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PAINTINGS. DRAWINGS. PHOTOS. ZANDER BLOM


PAINTINGS. DRAWINGS. PHOTOS. ZANDER BLOM


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ANTICIPATING A FUTURE IN THE MAKING

In July 2006, mid-winter in Gauteng, a young graphic artist from Pretoria, by then

Sean O’Toole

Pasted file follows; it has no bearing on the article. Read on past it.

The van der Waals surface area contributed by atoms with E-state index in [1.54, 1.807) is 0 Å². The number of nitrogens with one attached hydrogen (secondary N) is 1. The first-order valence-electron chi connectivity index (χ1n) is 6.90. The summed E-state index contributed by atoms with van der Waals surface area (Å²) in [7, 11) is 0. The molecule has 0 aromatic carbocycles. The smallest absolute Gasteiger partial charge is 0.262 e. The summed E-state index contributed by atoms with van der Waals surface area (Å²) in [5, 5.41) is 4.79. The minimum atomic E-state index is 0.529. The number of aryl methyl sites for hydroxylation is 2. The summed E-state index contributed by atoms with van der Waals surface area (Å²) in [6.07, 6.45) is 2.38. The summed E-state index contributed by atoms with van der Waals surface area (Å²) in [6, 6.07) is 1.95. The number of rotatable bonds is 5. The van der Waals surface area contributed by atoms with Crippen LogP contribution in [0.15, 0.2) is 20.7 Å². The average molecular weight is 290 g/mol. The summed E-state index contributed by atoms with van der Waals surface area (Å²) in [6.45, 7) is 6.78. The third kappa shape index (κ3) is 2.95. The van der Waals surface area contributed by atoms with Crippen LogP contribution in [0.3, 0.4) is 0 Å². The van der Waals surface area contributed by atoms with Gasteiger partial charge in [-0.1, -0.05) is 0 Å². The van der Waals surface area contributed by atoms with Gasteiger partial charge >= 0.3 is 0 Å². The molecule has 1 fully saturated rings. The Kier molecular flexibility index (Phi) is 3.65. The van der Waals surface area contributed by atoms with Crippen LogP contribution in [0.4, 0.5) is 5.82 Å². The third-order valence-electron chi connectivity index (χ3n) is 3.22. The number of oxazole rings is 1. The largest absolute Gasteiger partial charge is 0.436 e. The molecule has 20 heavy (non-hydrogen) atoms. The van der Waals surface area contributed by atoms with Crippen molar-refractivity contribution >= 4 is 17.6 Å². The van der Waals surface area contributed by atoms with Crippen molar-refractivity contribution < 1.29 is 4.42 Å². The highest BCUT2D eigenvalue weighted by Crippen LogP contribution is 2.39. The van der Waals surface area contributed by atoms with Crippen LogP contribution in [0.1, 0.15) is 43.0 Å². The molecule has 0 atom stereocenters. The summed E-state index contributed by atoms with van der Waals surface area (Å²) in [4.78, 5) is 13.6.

a resident of Johannesburg, presented his debut solo exhibition at an experimental gallery in Braamfontein. Titled Sounds and Pictures, the promotion for this exhibition of monochromatic graphics and electronic sound works included a black and white poster of the artist photographed at night, back facing the camera, left foot balancing on the stump of a desiccated tree no thicker than his leg, teetering, about to fall. Appearing beneath the photograph was the following caption: “The Painter of Space Hurls Himself into the Void.” No doubt conceived as a jokey, vernacular re-enactment of Yves Klein’s infamous Leap into the Void (1960), a black and white photograph depicting the Nice-born judo expert and painter of the conceptual void diving off a suburban wall, Zander Blom’s exhibition poster remains striking. Wholly speculative in conception, particularly since there were no paintings as such on his solo debut, in outcome the crisp one-liner he fashioned has nonetheless proven remarkably generative. It foresaw the future before it was fact. Comprising 31 oil and graphite paintings on rear-treated Belgian linen, 37 ink and graphite drawings on paper and 27 photographs, the exhibition PAINTINGS. DRAWINGS. PHOTOS. marks another debut for Blom: it is his first fully fledged show of paintings. Four years and bit since he boldly announced himself as a painter without any paintings to show, Blom has unequivocally hurled himself into the void, without reservation or hesitation, immersing himself and the viewer in what he calls “the chaos of the painting mire”. Chaos, voids, hurling, mires – the language of abstract painting is primal, violent and hyperbolic. It cannot be any other way. The reason is simple enough: the painted void is not a void, not literally. It is a mental construct, a fictional space, a “four-sided arena” for action, as Harold Rosenberg famously described it in 1952. Viewed collectively, the four-sidedness of Blom’s paintings is visibly apparent. For the most part, his paintings occupy a space within the frame; rarely do his topographical constructions, geometric reverberations or curious experiments with mark-making leak off the canvas. The action is largely bounded, so much so that we become critically aware of the frame itself. By their nature, photographs – the medium that announced Blom to a national art audience – offer an eviscerated fragment from a larger life. (This is not to condemn photography; I am merely drawing attention to an operating condition of this fecund medium.) While Blom has always eschewed naturalism, his photographs nonetheless make us aware that we are seeing a fragment. He may not intend it, the camera more of an experimental sketching tool in his hand, but the outcome is unavoidable. In one photograph included on this exhibition, two intersecting cornices in a room meet almost dead centre on the picture plane, from which point a blue cable drops down